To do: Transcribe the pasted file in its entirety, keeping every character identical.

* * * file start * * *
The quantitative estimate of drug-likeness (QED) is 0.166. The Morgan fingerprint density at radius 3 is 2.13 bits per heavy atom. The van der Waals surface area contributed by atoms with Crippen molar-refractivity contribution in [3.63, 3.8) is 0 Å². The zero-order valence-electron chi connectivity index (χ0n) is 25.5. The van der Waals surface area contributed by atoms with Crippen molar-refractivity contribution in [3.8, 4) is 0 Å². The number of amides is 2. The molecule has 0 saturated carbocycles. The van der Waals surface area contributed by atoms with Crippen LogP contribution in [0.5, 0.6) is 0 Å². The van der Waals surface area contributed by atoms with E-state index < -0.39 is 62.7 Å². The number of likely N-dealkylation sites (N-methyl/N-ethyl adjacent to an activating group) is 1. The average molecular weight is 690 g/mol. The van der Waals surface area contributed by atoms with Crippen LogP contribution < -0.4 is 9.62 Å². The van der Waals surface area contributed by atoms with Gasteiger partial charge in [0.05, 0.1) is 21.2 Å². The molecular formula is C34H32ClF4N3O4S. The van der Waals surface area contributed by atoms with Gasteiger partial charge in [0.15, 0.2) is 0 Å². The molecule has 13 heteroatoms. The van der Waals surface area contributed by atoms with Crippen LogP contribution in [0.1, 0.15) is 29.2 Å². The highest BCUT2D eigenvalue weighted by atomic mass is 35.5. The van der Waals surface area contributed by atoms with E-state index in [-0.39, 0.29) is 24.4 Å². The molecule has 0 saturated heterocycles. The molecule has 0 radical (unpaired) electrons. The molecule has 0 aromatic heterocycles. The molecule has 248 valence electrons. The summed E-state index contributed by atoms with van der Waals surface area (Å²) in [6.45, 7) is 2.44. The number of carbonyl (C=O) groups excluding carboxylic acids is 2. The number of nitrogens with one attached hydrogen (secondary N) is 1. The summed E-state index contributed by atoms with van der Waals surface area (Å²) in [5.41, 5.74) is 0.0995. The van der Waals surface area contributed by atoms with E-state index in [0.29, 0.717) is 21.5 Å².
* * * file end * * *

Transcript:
The quantitative estimate of drug-likeness (QED) is 0.166. The Morgan fingerprint density at radius 3 is 2.13 bits per heavy atom. The van der Waals surface area contributed by atoms with Crippen molar-refractivity contribution in [3.63, 3.8) is 0 Å². The zero-order valence-electron chi connectivity index (χ0n) is 25.5. The van der Waals surface area contributed by atoms with Crippen molar-refractivity contribution in [3.8, 4) is 0 Å². The number of amides is 2. The molecule has 0 saturated carbocycles. The van der Waals surface area contributed by atoms with Crippen LogP contribution in [0.5, 0.6) is 0 Å². The van der Waals surface area contributed by atoms with E-state index < -0.39 is 62.7 Å². The number of likely N-dealkylation sites (N-methyl/N-ethyl adjacent to an activating group) is 1. The average molecular weight is 690 g/mol. The van der Waals surface area contributed by atoms with Crippen LogP contribution < -0.4 is 9.62 Å². The van der Waals surface area contributed by atoms with Gasteiger partial charge in [0.05, 0.1) is 21.2 Å². The molecular formula is C34H32ClF4N3O4S. The van der Waals surface area contributed by atoms with Gasteiger partial charge in [0.15, 0.2) is 0 Å². The molecule has 13 heteroatoms. The van der Waals surface area contributed by atoms with Crippen LogP contribution in [0.1, 0.15) is 29.2 Å². The highest BCUT2D eigenvalue weighted by atomic mass is 35.5. The van der Waals surface area contributed by atoms with E-state index in [-0.39, 0.29) is 24.4 Å². The molecule has 0 saturated heterocycles. The molecule has 0 radical (unpaired) electrons. The molecule has 0 aromatic heterocycles. The molecule has 248 valence electrons. The summed E-state index contributed by atoms with van der Waals surface area (Å²) in [6.45, 7) is 2.44. The number of carbonyl (C=O) groups excluding carboxylic acids is 2. The number of nitrogens with one attached hydrogen (secondary N) is 1. The summed E-state index contributed by atoms with van der Waals surface area (Å²) in [5.41, 5.74) is 0.0995. The van der Waals surface area contributed by atoms with E-state index in [0.29, 0.717) is 21.5 Å².